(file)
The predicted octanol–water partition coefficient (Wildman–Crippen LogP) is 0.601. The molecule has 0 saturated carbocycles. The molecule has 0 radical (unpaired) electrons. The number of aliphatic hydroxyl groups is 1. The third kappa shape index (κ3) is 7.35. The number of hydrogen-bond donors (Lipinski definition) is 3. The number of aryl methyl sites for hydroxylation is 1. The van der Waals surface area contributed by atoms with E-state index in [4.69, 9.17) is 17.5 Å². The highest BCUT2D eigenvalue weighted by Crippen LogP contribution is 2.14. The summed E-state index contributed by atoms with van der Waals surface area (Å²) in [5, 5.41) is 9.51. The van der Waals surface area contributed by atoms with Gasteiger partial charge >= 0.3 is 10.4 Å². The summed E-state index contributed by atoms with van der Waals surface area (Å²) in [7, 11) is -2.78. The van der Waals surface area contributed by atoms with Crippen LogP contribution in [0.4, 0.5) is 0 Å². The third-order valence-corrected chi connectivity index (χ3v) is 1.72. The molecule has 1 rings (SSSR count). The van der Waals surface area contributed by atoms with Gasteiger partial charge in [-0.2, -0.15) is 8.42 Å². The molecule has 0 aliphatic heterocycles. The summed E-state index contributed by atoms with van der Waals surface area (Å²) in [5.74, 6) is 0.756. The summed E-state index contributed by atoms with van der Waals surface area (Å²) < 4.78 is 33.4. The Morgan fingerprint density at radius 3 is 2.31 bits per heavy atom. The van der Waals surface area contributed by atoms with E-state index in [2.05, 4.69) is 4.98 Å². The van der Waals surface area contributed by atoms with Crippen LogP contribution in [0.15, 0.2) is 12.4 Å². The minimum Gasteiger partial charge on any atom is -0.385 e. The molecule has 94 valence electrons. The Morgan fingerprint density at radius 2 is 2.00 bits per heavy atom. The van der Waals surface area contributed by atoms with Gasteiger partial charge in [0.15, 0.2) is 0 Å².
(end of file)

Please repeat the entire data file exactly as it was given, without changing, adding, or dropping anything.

The predicted octanol–water partition coefficient (Wildman–Crippen LogP) is 0.601. The molecule has 0 saturated carbocycles. The molecule has 0 radical (unpaired) electrons. The number of aliphatic hydroxyl groups is 1. The third kappa shape index (κ3) is 7.35. The number of hydrogen-bond donors (Lipinski definition) is 3. The number of aryl methyl sites for hydroxylation is 1. The van der Waals surface area contributed by atoms with E-state index in [4.69, 9.17) is 17.5 Å². The highest BCUT2D eigenvalue weighted by Crippen LogP contribution is 2.14. The summed E-state index contributed by atoms with van der Waals surface area (Å²) in [5, 5.41) is 9.51. The van der Waals surface area contributed by atoms with Gasteiger partial charge >= 0.3 is 10.4 Å². The summed E-state index contributed by atoms with van der Waals surface area (Å²) in [7, 11) is -2.78. The van der Waals surface area contributed by atoms with Crippen LogP contribution in [0.4, 0.5) is 0 Å². The third-order valence-corrected chi connectivity index (χ3v) is 1.72. The molecule has 1 rings (SSSR count). The van der Waals surface area contributed by atoms with Gasteiger partial charge in [-0.2, -0.15) is 8.42 Å². The molecule has 0 aliphatic heterocycles. The summed E-state index contributed by atoms with van der Waals surface area (Å²) in [5.74, 6) is 0.756. The summed E-state index contributed by atoms with van der Waals surface area (Å²) < 4.78 is 33.4. The Morgan fingerprint density at radius 3 is 2.31 bits per heavy atom. The van der Waals surface area contributed by atoms with E-state index in [2.05, 4.69) is 4.98 Å². The van der Waals surface area contributed by atoms with Crippen LogP contribution in [0.15, 0.2) is 12.4 Å². The minimum Gasteiger partial charge on any atom is -0.385 e. The molecule has 94 valence electrons. The Morgan fingerprint density at radius 2 is 2.00 bits per heavy atom. The van der Waals surface area contributed by atoms with Gasteiger partial charge in [0.15, 0.2) is 0 Å².